Realising the significance of the finds, and the potential evidence that British explorers may have reached the peak from the North Ridge, the Japanese team members wanted to know more from Wang about the bodies that were found.

The following day, Wang died in an avalanche.

Around this time, rumours began to circulate that China, keen to claim the North Ridge as its own, and indeed to be in their own record books as being the first nation to conquer Everest by that route, had removed the bodies – and, therefore, evidence – that anyone had attempted the route, let alone succeeded, before they did.

Graham Hoyland

None of the rumours stuck until several years later following the 1999 Mallory and Irvine Research Expedition, founded by Graham Hoyland.

Hoyland led a team of experienced mountaineers to look for the body and artefacts connected to Mallory. In particular, Hoyland was keen to attempt to find the camera that Mallory or Irvine were carrying on the expedition.

Hoyland’s deep interest in the fate of Mallory and Irvine stemmed from his own cousin – Howard Somervell – who had given Mallory his camera.

If a summit was successful, Mallory would have done two things – place a picture of his wife Ruth at the peak, and had a photo taken holding the British flag on top of the world. If anyone could find the camera, then photographic evidence would be irrefutable.

Kodak’s own scientists even said the conditions of the mountains meant mean it would still be possible to print the film contained in the body of the camera.

Ruth Mallory

The Mallory and Irvine Research Expedition was hugely successful. They found George Mallory’s body almost immediately. A search of his clothing and surrounding area revealed two key things. Firstly, Mallory’s picture of his wife was not with him. Secondly, there was no trace of the camera.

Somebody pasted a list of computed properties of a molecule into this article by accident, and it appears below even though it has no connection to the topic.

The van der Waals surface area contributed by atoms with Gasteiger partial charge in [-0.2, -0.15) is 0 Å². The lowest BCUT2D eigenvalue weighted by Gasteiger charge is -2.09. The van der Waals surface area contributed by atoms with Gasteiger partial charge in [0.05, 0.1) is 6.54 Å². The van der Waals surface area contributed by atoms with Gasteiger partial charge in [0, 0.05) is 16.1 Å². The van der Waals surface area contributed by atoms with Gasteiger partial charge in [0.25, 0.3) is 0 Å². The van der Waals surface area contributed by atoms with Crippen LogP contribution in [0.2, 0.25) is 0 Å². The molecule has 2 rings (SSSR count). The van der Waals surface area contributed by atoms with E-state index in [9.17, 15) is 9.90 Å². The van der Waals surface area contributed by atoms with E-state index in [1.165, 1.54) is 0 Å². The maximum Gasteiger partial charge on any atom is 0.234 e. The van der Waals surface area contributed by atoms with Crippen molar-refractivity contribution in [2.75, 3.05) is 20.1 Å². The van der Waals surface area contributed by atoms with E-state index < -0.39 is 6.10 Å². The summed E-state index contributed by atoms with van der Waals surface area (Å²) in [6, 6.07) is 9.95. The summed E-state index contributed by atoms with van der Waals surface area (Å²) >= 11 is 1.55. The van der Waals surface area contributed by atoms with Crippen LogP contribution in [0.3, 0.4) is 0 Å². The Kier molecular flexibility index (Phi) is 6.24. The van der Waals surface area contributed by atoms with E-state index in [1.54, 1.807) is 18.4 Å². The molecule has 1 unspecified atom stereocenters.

As per the wishes of Mallory’s surviving relatives, the team gave a short Christian reading over the body before burying it under stones.

While the missing picture was no way of proving Mallory had placed it at the summit, the fact that no camera could be found was hugely disappointing in terms of providing proof of any success.

“Certainly, if a successful climb by Mallory and Irvine in 1924 could be proved it would trump China’s claim to have first climbed the mountain from the North, Tibetan side in 1960,” explained Hoyland.

“This could have profound political ramifications if China were ever to claim further territory around Mount Everest such as the Khumbu valley in Nepal.”

But where are the bodies of George Mallory and Andrew Irvine?

Hoyland isn’t necessarily a subscriber to the theory of China removing the bodies.

Plenty of others, however, are quite certain about it.

And much of the thinking centres around two clearly accepted theories. The first, obviously, surrounds the need to have all evidence of an expedition reaching the summit via the North Ridge prior to the Chinese expedition erased.

Jake Norton

The other theory focuses on the build-up to the 2008 Beijing Olympics and China’s territorial claims on the region.

Mountaineer Jake Norton was part of the 1999 expedition that found the body of George Mallory. He was also part of the team that returned in 2001 in an effort to locate Irvine’s final resting place.

“Until 1999 I don’t think the Chinese had given it much thought. I’m not sure anyone really thought you could find much of anything up there,” he explained to the Observer newspaper.

“My feeling is that Irvine was still there in 2001. I just don’t think the Chinese were worried enough to do anything about it in the early 2000s.”

China’s obsession with Everest reached a crescendo in the three years leading into the Olympic Games.

Ethnic Tibetans, badged with Chinese flags, were tasked with carrying the Olympic torch up to the summit. China occupied Tibet in 1950, so to be certain the 1960 expedition held firm in China’s history books, Mao’s personal interest meant Chinese authorities wanted to ensure there would be no sign of dissent or demonstrations calling for Tibetan independence as the eyes of the world fell upon them for the Olympics.

This, many believe, also meant China wanted to ‘clean up’ its side of Everest.